Cary Theater Creating Movie Screening for Children with Autism

Cary, NC – Going to the movie theater is a popular form of entertainment but for people with autism or other sensitivities to unfamiliar environments, it can be difficult. The Cary Theater is working on pilot programs for screenings specifically geared toward these citizens’ sensory needs.

Sensory Film Screening

As Cary’s Specialized Recreation and Inclusion Specialist Judy Newsome explained, for a person (particularly a child) with autism, a movie theater environment can upset their sensory experience.

“Many theaters are much louder than they may be used to and they are dark,” Newsome said. “They’re also more constricted. In a movie theater, the expectation is to sit in a seat for the entire screening. Even if the seating is comfortable, it can be challenging.”

Joy Ennis, the Cary Theater’s supervisor, said for these pilot programs, they made changes to the way movies are usually shown.

“One thing we did is made sure the sound levels are lower and the lights were only halfway off. Also we had mats out so kids could sit on them and not only have to stay in their chairs,” Ennis said.

The Cary Theater already has its “Film Day Fun Day” program for children to watch movies while being able to walk around, talk and play with toys and these screening have that included as well.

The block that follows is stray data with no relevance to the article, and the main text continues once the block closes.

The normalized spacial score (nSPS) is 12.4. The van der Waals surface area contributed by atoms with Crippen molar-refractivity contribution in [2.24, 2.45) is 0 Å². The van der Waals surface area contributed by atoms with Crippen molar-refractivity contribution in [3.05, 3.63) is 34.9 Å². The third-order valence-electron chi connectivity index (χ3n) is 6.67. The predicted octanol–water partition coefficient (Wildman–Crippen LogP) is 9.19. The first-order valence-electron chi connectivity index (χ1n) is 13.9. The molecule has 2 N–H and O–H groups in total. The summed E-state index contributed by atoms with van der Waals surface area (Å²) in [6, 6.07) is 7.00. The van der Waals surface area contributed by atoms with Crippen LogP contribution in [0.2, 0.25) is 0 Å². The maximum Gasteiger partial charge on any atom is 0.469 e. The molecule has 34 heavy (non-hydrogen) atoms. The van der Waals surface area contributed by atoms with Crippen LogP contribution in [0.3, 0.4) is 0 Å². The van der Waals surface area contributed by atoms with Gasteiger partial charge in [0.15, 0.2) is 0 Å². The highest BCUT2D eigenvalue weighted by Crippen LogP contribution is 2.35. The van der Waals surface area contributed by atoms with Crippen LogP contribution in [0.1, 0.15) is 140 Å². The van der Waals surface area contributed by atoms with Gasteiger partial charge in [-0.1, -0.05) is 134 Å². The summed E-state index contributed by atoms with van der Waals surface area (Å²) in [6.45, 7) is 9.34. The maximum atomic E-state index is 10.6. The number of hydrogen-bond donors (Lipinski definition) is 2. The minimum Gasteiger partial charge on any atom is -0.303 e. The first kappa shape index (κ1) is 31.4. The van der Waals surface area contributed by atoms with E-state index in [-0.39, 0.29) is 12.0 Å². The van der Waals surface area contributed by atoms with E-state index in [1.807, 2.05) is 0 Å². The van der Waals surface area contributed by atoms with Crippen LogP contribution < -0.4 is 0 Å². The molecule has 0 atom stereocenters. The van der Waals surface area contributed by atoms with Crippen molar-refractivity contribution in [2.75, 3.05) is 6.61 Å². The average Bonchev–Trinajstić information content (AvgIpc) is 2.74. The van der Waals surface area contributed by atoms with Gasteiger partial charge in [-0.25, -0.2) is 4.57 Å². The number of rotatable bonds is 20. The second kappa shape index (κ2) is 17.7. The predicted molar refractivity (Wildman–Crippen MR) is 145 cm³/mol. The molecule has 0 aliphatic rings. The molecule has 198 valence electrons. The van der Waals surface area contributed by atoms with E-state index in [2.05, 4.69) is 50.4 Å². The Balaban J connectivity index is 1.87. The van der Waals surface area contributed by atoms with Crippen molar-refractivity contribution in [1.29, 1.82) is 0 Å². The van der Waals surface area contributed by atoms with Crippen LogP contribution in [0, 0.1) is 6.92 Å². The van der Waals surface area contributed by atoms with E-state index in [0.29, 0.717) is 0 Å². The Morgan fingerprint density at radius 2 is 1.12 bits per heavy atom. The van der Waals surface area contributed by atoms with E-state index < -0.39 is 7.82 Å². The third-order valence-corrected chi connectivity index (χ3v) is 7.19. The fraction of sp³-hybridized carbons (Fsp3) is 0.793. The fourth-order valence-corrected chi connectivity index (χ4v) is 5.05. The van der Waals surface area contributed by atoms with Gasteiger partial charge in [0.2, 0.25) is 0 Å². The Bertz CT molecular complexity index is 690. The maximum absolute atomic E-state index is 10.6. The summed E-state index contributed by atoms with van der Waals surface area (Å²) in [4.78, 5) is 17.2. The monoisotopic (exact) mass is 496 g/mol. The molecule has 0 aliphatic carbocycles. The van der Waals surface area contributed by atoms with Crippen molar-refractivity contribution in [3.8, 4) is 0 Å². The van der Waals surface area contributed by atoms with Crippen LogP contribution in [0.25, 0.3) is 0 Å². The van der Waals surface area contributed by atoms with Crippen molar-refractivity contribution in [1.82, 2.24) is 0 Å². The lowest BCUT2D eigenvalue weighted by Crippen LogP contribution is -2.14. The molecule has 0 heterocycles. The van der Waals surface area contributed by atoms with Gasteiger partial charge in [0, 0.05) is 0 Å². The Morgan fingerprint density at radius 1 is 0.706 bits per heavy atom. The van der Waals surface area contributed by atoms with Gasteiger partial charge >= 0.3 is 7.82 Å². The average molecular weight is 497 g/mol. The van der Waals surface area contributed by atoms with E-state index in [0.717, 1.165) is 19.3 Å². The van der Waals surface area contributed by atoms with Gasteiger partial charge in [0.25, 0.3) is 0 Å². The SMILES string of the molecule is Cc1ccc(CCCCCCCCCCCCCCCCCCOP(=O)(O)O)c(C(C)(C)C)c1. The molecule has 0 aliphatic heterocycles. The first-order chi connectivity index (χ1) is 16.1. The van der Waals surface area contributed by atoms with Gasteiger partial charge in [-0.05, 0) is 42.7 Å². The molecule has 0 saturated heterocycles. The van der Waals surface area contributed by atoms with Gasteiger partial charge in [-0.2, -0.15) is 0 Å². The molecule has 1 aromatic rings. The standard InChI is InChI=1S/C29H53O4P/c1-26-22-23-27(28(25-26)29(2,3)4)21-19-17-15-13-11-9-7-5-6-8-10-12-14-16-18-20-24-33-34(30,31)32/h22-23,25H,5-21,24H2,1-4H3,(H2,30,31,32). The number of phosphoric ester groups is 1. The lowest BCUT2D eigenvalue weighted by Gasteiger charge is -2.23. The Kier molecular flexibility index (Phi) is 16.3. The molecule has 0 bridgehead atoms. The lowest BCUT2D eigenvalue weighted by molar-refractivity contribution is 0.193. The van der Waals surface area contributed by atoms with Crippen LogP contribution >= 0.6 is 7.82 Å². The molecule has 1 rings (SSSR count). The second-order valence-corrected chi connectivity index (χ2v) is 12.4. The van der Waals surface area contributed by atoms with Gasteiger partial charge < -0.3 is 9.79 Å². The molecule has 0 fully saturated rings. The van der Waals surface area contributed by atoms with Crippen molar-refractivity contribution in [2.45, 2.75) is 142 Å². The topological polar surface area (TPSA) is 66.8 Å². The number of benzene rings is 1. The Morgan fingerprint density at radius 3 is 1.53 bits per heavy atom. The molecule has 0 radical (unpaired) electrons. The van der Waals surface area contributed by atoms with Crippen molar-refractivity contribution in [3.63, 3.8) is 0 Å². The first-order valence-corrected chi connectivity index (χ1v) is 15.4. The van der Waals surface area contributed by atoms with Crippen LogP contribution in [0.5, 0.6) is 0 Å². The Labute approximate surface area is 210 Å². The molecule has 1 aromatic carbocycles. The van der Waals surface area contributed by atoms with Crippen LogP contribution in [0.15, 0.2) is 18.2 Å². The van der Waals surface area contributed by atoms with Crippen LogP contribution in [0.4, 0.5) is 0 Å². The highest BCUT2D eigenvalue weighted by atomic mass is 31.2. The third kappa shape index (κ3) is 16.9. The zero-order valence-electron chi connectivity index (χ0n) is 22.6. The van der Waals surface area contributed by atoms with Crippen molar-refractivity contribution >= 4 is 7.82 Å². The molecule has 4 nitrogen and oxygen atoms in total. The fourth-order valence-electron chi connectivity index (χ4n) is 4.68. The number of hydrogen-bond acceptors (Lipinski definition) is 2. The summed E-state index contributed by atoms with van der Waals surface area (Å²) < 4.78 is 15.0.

“If it’s a movie with a song, it lets the kids get up and dance around,” Newsome said.

Creating a Memorable Experience

The idea came from Cary’s Mariposa School, which works with children with autism and developmental disabilities, approaching the Cary Theater about creating a screening to fit their needs.

“Some of the students may have never had the opportunity to go to a movie theater before,” Ennis said.

Then Newsome was brought in to advise and the pilot screening program was created.

So far, the tests have been well-received and Newsome said families have said it let them enjoy a movie together when they might not have before.

“They had the opportunity to enjoy it together and not worry about disturbing others or having to worry about some loud scene coming up that would upset the child,” Newsome said.

The program is still in a pilot phase but Ennis said they are gathering feedback and hope to launch this program for the public this Summer.

“We want to open it to a wide spectrum of students and we don’t want to turn anyone away,” Ennis said. “It’s for anyone who feels they don’t want the same theater experience.”


Story by Michael Papich. Photos by Hal Goodtree and Michael Papich.

Content sponsored in part by the Cary Chamber of Commerce annual membership drive.